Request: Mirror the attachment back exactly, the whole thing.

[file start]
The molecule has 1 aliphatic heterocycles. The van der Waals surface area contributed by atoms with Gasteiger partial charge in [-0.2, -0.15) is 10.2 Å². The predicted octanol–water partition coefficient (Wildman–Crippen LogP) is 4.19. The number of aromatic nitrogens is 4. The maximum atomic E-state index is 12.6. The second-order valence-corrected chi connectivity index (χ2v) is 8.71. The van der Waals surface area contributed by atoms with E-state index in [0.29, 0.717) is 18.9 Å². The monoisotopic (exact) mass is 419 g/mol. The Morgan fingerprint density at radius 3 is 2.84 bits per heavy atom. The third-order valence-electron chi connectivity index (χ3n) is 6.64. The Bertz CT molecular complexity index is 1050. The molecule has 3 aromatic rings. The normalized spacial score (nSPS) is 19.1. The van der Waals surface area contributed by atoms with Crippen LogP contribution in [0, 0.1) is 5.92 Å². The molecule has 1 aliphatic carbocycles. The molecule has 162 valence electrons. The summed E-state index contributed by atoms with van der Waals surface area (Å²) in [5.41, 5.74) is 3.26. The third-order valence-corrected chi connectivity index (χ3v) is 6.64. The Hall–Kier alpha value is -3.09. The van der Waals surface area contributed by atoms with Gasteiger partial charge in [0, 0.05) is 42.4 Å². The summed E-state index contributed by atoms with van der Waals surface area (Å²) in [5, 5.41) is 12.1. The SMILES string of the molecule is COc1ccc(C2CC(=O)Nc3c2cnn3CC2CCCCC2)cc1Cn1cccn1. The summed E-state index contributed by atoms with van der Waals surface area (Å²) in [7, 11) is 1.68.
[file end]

The molecule has 1 aliphatic heterocycles. The van der Waals surface area contributed by atoms with Gasteiger partial charge in [-0.2, -0.15) is 10.2 Å². The predicted octanol–water partition coefficient (Wildman–Crippen LogP) is 4.19. The number of aromatic nitrogens is 4. The maximum atomic E-state index is 12.6. The second-order valence-corrected chi connectivity index (χ2v) is 8.71. The van der Waals surface area contributed by atoms with E-state index in [0.29, 0.717) is 18.9 Å². The monoisotopic (exact) mass is 419 g/mol. The Morgan fingerprint density at radius 3 is 2.84 bits per heavy atom. The third-order valence-electron chi connectivity index (χ3n) is 6.64. The Bertz CT molecular complexity index is 1050. The molecule has 3 aromatic rings. The normalized spacial score (nSPS) is 19.1. The van der Waals surface area contributed by atoms with Crippen LogP contribution in [0, 0.1) is 5.92 Å². The molecule has 1 aliphatic carbocycles. The molecule has 162 valence electrons. The summed E-state index contributed by atoms with van der Waals surface area (Å²) in [5.41, 5.74) is 3.26. The third-order valence-corrected chi connectivity index (χ3v) is 6.64. The Hall–Kier alpha value is -3.09. The van der Waals surface area contributed by atoms with Gasteiger partial charge in [0, 0.05) is 42.4 Å². The summed E-state index contributed by atoms with van der Waals surface area (Å²) in [5, 5.41) is 12.1. The SMILES string of the molecule is COc1ccc(C2CC(=O)Nc3c2cnn3CC2CCCCC2)cc1Cn1cccn1. The summed E-state index contributed by atoms with van der Waals surface area (Å²) in [7, 11) is 1.68.